Keeping Rural Neighbors and Animals Out
On September 30, 2008, the Ohio legislature passed changes to the existing laws relating to line fences in unincorporated areas which created new rules for fences constructed on the line between two properties in such unincorporated areas.
It also established the process for resolving disputes over those fences.
The largest change in the law was altering the rule of “equal shares” for line fences. Specifically, with minor exceptions, under the old law, adjacent landowners were required to share equally in the cost of building and maintaining a line fence.
New Rules of Responsibility
That approach has now been replaced with two different rules of responsibility.
First, a rule of “individual responsibility” now applies to new fences; and a landowner will be individually and solely responsible for building and maintaining the new fence.
Secondly, as to previously existing fences, the rule of “equitable shares” applies which requires the responsibility be apportioned between adjoining landowners after consideration of six fairness factors.
This law also changed the process for resolving line fence disputes in that landowners may choose to take a line fence dispute to the Court of Common Pleas in the county where the fence is located or the Board of Township Trustees where it is located. Finally, it contains standards for new line fences that contain livestock and addresses issues such as obstruction of line fence construction and access to adjoining land.
With this noted, here are some of the highlights of this law.
Ohio’s Line Fence Law Highlights
1. Applies Only to Unincorporated Areas
First, Ohio’s line fence law–also referred to as the “partition fence law”–establishes rights and obligations for fences that are placed on the division line between properties in Ohio’s unincorporated areas. Accordingly, it does not apply to all properties—only those in unincorporated areas–and does not apply to the enclosure of lots within municipal corporations, adjoining lots outside of a municipality, property governed by railroad laws, or property governed by a written agreement entered into and recorded by the landowners.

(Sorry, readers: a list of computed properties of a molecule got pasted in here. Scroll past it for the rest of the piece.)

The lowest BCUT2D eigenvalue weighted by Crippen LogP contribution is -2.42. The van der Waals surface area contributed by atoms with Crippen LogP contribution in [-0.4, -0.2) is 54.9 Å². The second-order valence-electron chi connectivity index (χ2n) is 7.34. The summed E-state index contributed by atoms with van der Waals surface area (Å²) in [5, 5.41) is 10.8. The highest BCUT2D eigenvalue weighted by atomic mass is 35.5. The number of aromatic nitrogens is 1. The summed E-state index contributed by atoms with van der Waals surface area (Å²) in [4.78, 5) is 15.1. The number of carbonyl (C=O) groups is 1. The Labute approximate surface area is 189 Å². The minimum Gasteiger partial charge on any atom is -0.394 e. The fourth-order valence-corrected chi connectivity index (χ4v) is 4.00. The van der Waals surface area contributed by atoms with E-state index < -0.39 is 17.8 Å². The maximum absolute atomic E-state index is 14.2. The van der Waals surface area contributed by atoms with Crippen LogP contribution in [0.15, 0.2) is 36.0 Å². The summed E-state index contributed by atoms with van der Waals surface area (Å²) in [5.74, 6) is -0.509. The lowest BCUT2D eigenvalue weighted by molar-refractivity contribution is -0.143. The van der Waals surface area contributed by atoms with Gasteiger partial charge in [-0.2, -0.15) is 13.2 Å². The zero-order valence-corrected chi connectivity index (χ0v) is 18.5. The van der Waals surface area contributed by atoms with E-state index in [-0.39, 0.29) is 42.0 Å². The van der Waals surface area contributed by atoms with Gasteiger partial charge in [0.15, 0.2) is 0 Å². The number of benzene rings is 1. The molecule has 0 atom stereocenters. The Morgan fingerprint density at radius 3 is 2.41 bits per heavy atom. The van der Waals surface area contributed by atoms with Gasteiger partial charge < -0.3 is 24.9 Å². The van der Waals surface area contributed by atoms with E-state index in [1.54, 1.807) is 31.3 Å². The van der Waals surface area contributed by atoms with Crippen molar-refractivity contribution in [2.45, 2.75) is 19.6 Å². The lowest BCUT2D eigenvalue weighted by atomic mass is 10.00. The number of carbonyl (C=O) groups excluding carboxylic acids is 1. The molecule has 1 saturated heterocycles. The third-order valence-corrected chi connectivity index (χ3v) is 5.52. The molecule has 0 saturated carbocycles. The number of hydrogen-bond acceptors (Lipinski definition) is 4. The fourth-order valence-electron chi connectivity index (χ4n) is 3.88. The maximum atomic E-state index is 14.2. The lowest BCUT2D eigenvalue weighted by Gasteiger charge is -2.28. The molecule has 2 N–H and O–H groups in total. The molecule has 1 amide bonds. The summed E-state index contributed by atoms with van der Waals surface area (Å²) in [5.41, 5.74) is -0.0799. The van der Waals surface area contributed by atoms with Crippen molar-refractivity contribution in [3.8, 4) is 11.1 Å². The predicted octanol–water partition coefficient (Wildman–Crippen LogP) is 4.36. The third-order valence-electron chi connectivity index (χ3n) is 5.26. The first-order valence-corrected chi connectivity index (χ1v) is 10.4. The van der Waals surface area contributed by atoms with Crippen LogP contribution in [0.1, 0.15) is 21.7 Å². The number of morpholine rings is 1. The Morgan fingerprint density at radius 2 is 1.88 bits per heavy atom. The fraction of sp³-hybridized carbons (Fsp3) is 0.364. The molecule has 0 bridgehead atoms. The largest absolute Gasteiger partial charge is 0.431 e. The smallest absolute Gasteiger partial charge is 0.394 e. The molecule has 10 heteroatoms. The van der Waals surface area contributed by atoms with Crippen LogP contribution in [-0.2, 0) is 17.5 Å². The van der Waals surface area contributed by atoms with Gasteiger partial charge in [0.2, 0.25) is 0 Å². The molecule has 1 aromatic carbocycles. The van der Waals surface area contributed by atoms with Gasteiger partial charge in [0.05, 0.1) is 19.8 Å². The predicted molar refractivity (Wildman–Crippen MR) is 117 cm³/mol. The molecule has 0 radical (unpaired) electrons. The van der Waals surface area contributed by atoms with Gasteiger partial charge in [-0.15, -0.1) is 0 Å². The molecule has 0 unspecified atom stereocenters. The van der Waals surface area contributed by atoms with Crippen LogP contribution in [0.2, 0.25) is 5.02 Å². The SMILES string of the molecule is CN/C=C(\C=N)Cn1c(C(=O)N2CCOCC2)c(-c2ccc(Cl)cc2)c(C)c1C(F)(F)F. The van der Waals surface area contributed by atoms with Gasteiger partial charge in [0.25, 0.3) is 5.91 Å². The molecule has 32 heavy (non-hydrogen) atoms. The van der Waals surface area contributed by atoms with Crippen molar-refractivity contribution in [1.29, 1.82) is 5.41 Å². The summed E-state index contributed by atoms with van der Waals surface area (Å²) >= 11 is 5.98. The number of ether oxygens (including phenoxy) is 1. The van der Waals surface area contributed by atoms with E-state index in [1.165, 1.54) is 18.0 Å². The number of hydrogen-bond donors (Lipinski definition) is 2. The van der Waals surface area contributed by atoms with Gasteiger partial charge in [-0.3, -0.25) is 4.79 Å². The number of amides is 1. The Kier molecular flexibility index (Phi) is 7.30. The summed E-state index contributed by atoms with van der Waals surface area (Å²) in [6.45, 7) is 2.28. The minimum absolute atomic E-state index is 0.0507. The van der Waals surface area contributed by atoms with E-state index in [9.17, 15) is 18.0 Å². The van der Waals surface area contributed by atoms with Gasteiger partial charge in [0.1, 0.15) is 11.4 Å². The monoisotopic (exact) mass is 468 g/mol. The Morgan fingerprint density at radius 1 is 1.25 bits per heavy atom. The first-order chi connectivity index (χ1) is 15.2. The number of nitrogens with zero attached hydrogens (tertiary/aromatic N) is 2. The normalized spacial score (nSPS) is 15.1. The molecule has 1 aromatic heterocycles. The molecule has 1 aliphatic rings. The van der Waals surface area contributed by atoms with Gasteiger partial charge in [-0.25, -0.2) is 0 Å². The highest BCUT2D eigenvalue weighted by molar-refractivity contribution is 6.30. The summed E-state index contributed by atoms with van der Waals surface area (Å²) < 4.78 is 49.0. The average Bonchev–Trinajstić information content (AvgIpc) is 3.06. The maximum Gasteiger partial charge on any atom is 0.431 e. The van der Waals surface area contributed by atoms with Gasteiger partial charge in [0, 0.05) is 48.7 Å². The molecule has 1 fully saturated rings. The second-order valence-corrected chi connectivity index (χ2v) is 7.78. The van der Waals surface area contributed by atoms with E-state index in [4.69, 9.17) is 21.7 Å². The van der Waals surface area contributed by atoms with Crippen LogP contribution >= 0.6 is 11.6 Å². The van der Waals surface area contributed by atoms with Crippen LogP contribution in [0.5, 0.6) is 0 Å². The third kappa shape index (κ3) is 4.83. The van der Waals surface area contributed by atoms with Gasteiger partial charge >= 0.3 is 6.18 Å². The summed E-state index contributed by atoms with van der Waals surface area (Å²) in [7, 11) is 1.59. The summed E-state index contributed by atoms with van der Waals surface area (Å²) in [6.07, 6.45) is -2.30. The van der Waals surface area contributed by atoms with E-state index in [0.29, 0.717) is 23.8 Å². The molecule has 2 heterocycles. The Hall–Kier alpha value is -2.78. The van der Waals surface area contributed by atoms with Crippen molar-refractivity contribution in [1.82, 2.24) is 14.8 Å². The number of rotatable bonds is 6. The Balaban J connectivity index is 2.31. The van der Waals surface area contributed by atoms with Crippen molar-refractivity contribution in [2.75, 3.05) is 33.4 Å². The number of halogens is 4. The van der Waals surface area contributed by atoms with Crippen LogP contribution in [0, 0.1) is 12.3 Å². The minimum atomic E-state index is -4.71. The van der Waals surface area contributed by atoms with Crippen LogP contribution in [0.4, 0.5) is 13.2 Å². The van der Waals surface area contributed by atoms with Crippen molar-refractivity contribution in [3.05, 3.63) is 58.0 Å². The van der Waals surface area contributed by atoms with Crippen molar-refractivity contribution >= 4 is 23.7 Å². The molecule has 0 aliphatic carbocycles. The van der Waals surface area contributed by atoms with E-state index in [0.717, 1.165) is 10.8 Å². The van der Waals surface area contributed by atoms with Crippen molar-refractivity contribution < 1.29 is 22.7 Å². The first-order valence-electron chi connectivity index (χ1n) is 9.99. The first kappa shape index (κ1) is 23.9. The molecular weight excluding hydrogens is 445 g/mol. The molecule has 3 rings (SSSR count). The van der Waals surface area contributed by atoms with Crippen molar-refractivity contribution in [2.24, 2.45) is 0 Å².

2. Different Rules of Responsibility
Second, this law creates different rules of responsibility for line fences, depending upon the type of fence at issue: (1) an “equitable shares” rule applies to line fences that existed before September 30, 2008, (2) a rule of “individual responsibility” applies to “new” fences built after September 30, 2008, and (3) the old “equal shares” rule applies to certain governmental fences.
3. Liability for Livestock Negligence
Next, an owner who negligently permits his or her livestock to run at large will be liable for all damages resulting from injury, death or loss to person or property caused by the livestock on the premises of another.
4. Shared Responsibilities for Pre-September 30, 2008 Fences
Fourth, for fences existing prior to September 30, 2008, parties must “equitably” or “fairly” share responsibility for building or maintaining the fence unless a written agreement, recorded with the County Recorder, was entered into between the parties addressing responsibility for the fence.
In assessing the fairness, six factors are considered in determining each landowner’s share of responsibility:
(a) the topography of the properties,
(b) presence of waterways
(c) presence of trees,
(d) risk of trespassers,
(e) importance of marking the division line and
(d) presence of livestock.
5. Determination of Equitable Shares
Fifth, a formal determination of a landowner’s equitable share can be accomplished by either landowner filing a line fence “complaint” with the Board of Township Trustees or the Court of Common Pleas where the fence is located. However, landowners can agree to establish their equitable shares themselves or continue to maintain the line fence as they did before the law changed in 2008.
6. Rules for New Line Fences
Next, as to new line fences—placing a line fence where one was not in existence—the responsibility for such a fence is solely on the landowner who wants or plans to use the fence. However, if an adjoining neighbor uses a new line fence, the party constructing it may have a right to seek reimbursement for the fence from the neighbor if he or she filed Affidavits establishing the costs of the fence.
This is important because the right to seek reimbursement exists if the neighbor uses it anytime within 30 years of its construction.
Consult with an Expert Zoning Attorney
In conclusion, this article is intended to provide broad, general information about Ohio’s line fence law. It is not intended to be legal advice. Should you have any specific questions or have a legal problem regarding this topic, please contact the offices of Dworken & Bernstein for assistance.
The information presented in this post is not legal advice and does not form a lawyer/client relationship. Laws and circumstances can differ and change.
Please contact us for a personal review of your situation